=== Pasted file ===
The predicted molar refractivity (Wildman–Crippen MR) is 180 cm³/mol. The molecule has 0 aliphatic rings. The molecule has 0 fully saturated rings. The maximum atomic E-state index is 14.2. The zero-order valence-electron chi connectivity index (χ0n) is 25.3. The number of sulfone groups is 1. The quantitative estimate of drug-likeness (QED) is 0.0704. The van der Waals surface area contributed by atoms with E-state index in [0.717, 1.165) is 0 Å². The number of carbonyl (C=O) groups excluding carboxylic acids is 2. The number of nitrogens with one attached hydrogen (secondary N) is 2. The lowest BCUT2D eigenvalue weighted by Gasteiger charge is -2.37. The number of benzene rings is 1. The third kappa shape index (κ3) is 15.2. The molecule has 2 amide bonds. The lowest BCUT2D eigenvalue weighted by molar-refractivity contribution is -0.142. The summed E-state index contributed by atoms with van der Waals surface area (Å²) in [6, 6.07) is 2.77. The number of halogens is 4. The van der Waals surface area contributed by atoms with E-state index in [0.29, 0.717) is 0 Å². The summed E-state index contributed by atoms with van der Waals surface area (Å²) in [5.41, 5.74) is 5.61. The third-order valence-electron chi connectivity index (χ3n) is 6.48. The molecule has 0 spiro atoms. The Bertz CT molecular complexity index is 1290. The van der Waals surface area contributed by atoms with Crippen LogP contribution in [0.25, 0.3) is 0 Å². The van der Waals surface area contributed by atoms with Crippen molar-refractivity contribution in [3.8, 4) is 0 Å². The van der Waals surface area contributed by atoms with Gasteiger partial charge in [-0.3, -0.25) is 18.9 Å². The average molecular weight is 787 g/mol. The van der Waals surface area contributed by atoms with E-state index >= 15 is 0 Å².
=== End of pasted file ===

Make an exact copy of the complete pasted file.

The predicted molar refractivity (Wildman–Crippen MR) is 180 cm³/mol. The molecule has 0 aliphatic rings. The molecule has 0 fully saturated rings. The maximum atomic E-state index is 14.2. The zero-order valence-electron chi connectivity index (χ0n) is 25.3. The number of sulfone groups is 1. The quantitative estimate of drug-likeness (QED) is 0.0704. The van der Waals surface area contributed by atoms with E-state index in [0.717, 1.165) is 0 Å². The number of carbonyl (C=O) groups excluding carboxylic acids is 2. The number of nitrogens with one attached hydrogen (secondary N) is 2. The lowest BCUT2D eigenvalue weighted by Gasteiger charge is -2.37. The number of benzene rings is 1. The third kappa shape index (κ3) is 15.2. The molecule has 2 amide bonds. The lowest BCUT2D eigenvalue weighted by molar-refractivity contribution is -0.142. The summed E-state index contributed by atoms with van der Waals surface area (Å²) in [6, 6.07) is 2.77. The number of halogens is 4. The van der Waals surface area contributed by atoms with E-state index in [0.29, 0.717) is 0 Å². The summed E-state index contributed by atoms with van der Waals surface area (Å²) in [5.41, 5.74) is 5.61. The third-order valence-electron chi connectivity index (χ3n) is 6.48. The molecule has 0 spiro atoms. The Bertz CT molecular complexity index is 1290. The van der Waals surface area contributed by atoms with Crippen LogP contribution in [0.25, 0.3) is 0 Å². The van der Waals surface area contributed by atoms with Crippen molar-refractivity contribution in [3.8, 4) is 0 Å². The van der Waals surface area contributed by atoms with Gasteiger partial charge in [-0.3, -0.25) is 18.9 Å². The average molecular weight is 787 g/mol. The van der Waals surface area contributed by atoms with E-state index >= 15 is 0 Å².